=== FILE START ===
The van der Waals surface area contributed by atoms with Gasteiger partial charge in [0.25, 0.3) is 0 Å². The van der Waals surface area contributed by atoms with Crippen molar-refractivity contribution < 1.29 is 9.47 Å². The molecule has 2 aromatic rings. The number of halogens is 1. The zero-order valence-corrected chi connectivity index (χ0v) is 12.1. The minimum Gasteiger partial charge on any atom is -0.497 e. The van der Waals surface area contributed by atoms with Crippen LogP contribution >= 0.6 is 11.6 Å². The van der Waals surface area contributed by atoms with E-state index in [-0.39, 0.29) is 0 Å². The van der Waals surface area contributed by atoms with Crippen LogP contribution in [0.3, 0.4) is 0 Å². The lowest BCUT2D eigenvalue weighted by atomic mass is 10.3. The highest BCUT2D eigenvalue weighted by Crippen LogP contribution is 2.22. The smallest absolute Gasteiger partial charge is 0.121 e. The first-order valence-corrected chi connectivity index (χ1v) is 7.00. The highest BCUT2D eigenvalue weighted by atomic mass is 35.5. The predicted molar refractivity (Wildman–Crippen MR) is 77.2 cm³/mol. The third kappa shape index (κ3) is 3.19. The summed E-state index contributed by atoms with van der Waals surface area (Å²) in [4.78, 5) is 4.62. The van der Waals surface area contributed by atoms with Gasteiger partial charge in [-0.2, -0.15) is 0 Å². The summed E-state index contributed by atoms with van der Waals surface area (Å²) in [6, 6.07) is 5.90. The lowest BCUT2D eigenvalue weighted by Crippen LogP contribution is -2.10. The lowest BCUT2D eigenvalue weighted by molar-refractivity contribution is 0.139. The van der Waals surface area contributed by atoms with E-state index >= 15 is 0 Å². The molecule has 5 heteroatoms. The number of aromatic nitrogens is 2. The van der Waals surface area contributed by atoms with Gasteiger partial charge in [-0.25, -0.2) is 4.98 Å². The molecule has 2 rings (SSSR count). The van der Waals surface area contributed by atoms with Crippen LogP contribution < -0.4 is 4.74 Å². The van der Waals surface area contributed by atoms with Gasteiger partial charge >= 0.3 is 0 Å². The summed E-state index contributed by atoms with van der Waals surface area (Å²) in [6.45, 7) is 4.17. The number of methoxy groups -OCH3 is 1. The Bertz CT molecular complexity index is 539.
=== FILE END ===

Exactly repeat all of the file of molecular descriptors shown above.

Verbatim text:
The van der Waals surface area contributed by atoms with Gasteiger partial charge in [0.25, 0.3) is 0 Å². The van der Waals surface area contributed by atoms with Crippen molar-refractivity contribution < 1.29 is 9.47 Å². The molecule has 2 aromatic rings. The number of halogens is 1. The zero-order valence-corrected chi connectivity index (χ0v) is 12.1. The minimum Gasteiger partial charge on any atom is -0.497 e. The van der Waals surface area contributed by atoms with Crippen LogP contribution >= 0.6 is 11.6 Å². The van der Waals surface area contributed by atoms with E-state index in [-0.39, 0.29) is 0 Å². The van der Waals surface area contributed by atoms with Crippen LogP contribution in [0.3, 0.4) is 0 Å². The lowest BCUT2D eigenvalue weighted by atomic mass is 10.3. The highest BCUT2D eigenvalue weighted by Crippen LogP contribution is 2.22. The smallest absolute Gasteiger partial charge is 0.121 e. The first-order valence-corrected chi connectivity index (χ1v) is 7.00. The highest BCUT2D eigenvalue weighted by atomic mass is 35.5. The predicted molar refractivity (Wildman–Crippen MR) is 77.2 cm³/mol. The third kappa shape index (κ3) is 3.19. The summed E-state index contributed by atoms with van der Waals surface area (Å²) in [4.78, 5) is 4.62. The van der Waals surface area contributed by atoms with Gasteiger partial charge in [-0.2, -0.15) is 0 Å². The summed E-state index contributed by atoms with van der Waals surface area (Å²) in [6, 6.07) is 5.90. The lowest BCUT2D eigenvalue weighted by Crippen LogP contribution is -2.10. The lowest BCUT2D eigenvalue weighted by molar-refractivity contribution is 0.139. The van der Waals surface area contributed by atoms with E-state index >= 15 is 0 Å². The molecule has 5 heteroatoms. The number of aromatic nitrogens is 2. The van der Waals surface area contributed by atoms with Gasteiger partial charge in [-0.25, -0.2) is 4.98 Å². The molecule has 2 rings (SSSR count). The van der Waals surface area contributed by atoms with Crippen LogP contribution < -0.4 is 4.74 Å². The van der Waals surface area contributed by atoms with Gasteiger partial charge >= 0.3 is 0 Å². The summed E-state index contributed by atoms with van der Waals surface area (Å²) in [6.45, 7) is 4.17. The number of methoxy groups -OCH3 is 1. The Bertz CT molecular complexity index is 539.